Be careful what you wish for

Hand drawn five bar gates and stopwatch

If you don’t measure it you can’t improve it.

That was what a previous senior manager of mine used to say. I was working in a customer service centre and part of my role was to collate the measurements that were used to evaluate the team’s performance.

The team was split in two: One half took incoming phone calls, the other half dealt with written  communication. This was in the mid 1990’s and written meant paper. Email was just starting to become adopted internally and the workflow used a fledgling digital system. Customer’s letters would be scanned automatically and those scans added to a queue to be dealt with in turn.

That queue also had requests from the phone team that were deemed complex and needed escalating as the paperwork team was generally more senior. 

The phone team were measured for total number of calls taken and the average duration of call.

So the aim was to take as many calls as possible and to keep them short.

Calls came in via an automated switchboard and would be non stop unless you clicked DND (Do Not Disturb). This was a feature of the phones and it prevented the next call coming through. It was measured but did not have the same weighing as call number or duration.

So to meet individual targets, many of the call team would make notes (pen and paper) during the call, press DND, type the request and add it to the queue for the paperwork team.

So rather than dealing with the majority of caller requests in the moment, a significant volume were added to the queue for the other half of the team. The phone team looked good because call volumes were high and duration was short. Yet two people were involved for a task that could have been completed within the duration of a call.

All because the measurements encouraged gaming the system.

So when you want to know the performance of your team be careful what you ask for.

Focusing on certain Key Performance Indicators rather than gaining a broader understanding can inadvertently lead to encouraging behaviours that reduce your overall effectiveness.

For further reading about how using rewards may actually lower output see

Problems are great

Lightbulb and ideas cloud

Don’t bring me problems, bring me solutions.

I’m not a fan of that much used phrase.

From a leadership perspective, the start is a blocker – Don’t come to me.

Then it goes on to explain that if you are in need of help I am not interested. I only want to know about things once you have worked out how to fix them.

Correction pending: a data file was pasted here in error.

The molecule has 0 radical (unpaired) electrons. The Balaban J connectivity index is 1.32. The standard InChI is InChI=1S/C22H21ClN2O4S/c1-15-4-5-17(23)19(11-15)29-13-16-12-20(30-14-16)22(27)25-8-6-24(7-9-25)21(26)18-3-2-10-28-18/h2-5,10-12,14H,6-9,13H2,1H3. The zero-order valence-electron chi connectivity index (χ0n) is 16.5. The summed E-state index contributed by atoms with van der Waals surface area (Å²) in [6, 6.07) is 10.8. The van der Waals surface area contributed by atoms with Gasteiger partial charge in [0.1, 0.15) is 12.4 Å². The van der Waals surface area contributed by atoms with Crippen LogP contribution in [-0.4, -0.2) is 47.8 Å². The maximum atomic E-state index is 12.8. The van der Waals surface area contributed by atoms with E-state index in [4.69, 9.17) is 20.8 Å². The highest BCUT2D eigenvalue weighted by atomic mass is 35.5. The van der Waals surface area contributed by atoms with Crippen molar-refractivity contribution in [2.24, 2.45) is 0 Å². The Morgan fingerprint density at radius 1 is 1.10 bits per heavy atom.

Why? So that I can make the final decision only when you’ve done all the hard work?

The spirit of the phrase is meant to empower, to encourage reflection so that the request becomes one where the risk has identified and a plan been created. That’s great when it is within normal boundaries and presents no additional side effects. Not so much a problem as simply business as usual.

What makes problems so good?

They tell us that we are looking forward. Actively seeking a way of doing things better.

Problems also indicate that people are talking.

And here’s the really delicate bit. By discussing problems earlier you get the combined input of a wider range of people. Note, that doesn’t mean relinquishing responsibility nor does it mean showing weakness.

Instead, it prevents two significant risks:

Of making decisions without key pieces of information. We frequently have to make decisions without all the information otherwise there would be no case to deal with ambiguity. If you wait for perfect conditions, you will never get anything done. However we may not realise the significance of what we are proposing without gaining outside view. Anyone who has worked in software development will be familiar with how easily a seemingly small change in one area of a project can have huge repercussions in another.

It also gives an opportunity to break the pattern of “we’ve always done it this way.” If you ask the same people you will tend to get the same advice so consider going outside your usual circle of contacts. That might mean a coach or consultant who specialises in this topic.

Finally, sharing problems is good for you. We sometimes get things out of proportion, get blinded by our own desire to be unshakeable that when we do get stuck we don’t know how to deal with it. Our vision drops, our creativity suffers and that small glitch becomes all consuming.

So keep talking to me.